US banking giants JPMorgan Chase and Wells Fargo kicked off earnings season Friday with mixed results that included hefty new legal costs at Wells following its fake accounts scandal.
Results from both banks were significantly affected by the just-enacted US tax overhaul, boosting Wells and hitting JPMorgan.
At Wells, net income came in at $6.2 billion, up 17 percent from the year-ago period and lifted by $3.4 billion in one-time items connected to the accounting of its future tax liability. Revenues rose 2.2 percent to $22.1 billion.
But the results were marred by $3.3 billion in costs due to litigation and investigations, including the aftermath of a scandal in which Wells opened deposit and credit card accounts without customer approval.
The scandal has also dragged down Wells' earnings in prior quarters due to increased spending on compliance initiatives. Executives say they are making progress in their efforts to win back consumer trust.
"While we faced challenges in 2017, we are a much better company today than we were a year ago, and I am confident that this year Wells Fargo will be even better," said chief executive Tim Sloan.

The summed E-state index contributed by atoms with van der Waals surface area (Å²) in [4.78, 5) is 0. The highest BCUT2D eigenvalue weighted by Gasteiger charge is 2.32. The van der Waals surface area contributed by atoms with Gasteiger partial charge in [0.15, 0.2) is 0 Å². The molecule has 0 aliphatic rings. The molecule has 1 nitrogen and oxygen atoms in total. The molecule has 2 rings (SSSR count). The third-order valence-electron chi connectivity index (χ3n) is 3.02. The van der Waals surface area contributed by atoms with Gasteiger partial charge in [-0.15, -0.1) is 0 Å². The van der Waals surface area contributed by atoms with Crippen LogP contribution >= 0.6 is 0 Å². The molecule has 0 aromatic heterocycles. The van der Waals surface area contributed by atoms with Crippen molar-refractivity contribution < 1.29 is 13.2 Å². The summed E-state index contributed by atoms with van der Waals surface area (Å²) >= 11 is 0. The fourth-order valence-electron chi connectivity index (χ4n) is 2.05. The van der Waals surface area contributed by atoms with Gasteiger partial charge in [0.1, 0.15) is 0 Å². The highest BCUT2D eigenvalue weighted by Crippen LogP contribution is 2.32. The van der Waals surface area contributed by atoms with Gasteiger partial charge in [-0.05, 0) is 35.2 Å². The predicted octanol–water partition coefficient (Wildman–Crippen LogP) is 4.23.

At JPMorgan, net income for the quarter ending December 31 was $4.2 billion, down 37 percent from the year-ago period, due to $2.4 billion in costs connected to new tax law provisions on deferred taxes and repatriation of foreign earnings Revenues rose three percent to $24.2 billion.
Bright spots included a jump in net interest income from higher interest rates charged to clients. JPMorgan also reported higher overall loans compared with the year-ago period.
On the downside, revenues in JPMorgan's markets and investor services dived 22 percent, with fixed income revenues 34 percent lower amid little volatility. The bank also set aside greater funds in case of bad loans.
JPMorgan results were also hit by a $143 million loss for a loan to South African retail giant Steinhoff. Other large banks are also expected to report losses on Steinhoff, which is mired in an accounting scandal.
Despite the short-term hit to results from the tax bill, chief executive Jamie Dimon hailed the measure as a boon for the US economy."US companies will be more competitive globally, which will ultimately benefit all Americans," Dimon said in a news release.
Shares of JPMorgan rose 1.1 percent to $112.07 percent to 110.70, while Wells Fargo dropped 0.5 percent to $62.71 in morning trading.